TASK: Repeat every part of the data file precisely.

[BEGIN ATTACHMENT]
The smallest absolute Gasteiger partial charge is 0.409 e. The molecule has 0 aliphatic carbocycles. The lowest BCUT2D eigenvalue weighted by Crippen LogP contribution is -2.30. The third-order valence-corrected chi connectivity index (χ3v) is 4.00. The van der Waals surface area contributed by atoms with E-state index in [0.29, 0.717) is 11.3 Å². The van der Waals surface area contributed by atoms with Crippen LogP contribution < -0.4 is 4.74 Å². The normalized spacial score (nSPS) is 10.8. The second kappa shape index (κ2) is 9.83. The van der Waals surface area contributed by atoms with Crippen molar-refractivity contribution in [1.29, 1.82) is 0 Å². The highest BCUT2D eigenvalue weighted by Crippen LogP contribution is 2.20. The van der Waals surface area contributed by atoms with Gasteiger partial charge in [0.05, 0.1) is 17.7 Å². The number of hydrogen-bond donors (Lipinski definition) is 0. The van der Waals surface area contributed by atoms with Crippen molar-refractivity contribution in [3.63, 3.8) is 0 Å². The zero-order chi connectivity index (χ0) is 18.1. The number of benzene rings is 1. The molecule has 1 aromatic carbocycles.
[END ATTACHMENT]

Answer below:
The smallest absolute Gasteiger partial charge is 0.409 e. The molecule has 0 aliphatic carbocycles. The lowest BCUT2D eigenvalue weighted by Crippen LogP contribution is -2.30. The third-order valence-corrected chi connectivity index (χ3v) is 4.00. The van der Waals surface area contributed by atoms with E-state index in [0.29, 0.717) is 11.3 Å². The van der Waals surface area contributed by atoms with Crippen LogP contribution < -0.4 is 4.74 Å². The normalized spacial score (nSPS) is 10.8. The second kappa shape index (κ2) is 9.83. The van der Waals surface area contributed by atoms with Crippen molar-refractivity contribution in [1.29, 1.82) is 0 Å². The highest BCUT2D eigenvalue weighted by Crippen LogP contribution is 2.20. The van der Waals surface area contributed by atoms with Gasteiger partial charge in [0.05, 0.1) is 17.7 Å². The number of hydrogen-bond donors (Lipinski definition) is 0. The van der Waals surface area contributed by atoms with Crippen molar-refractivity contribution in [3.63, 3.8) is 0 Å². The zero-order chi connectivity index (χ0) is 18.1. The number of benzene rings is 1. The molecule has 1 aromatic carbocycles.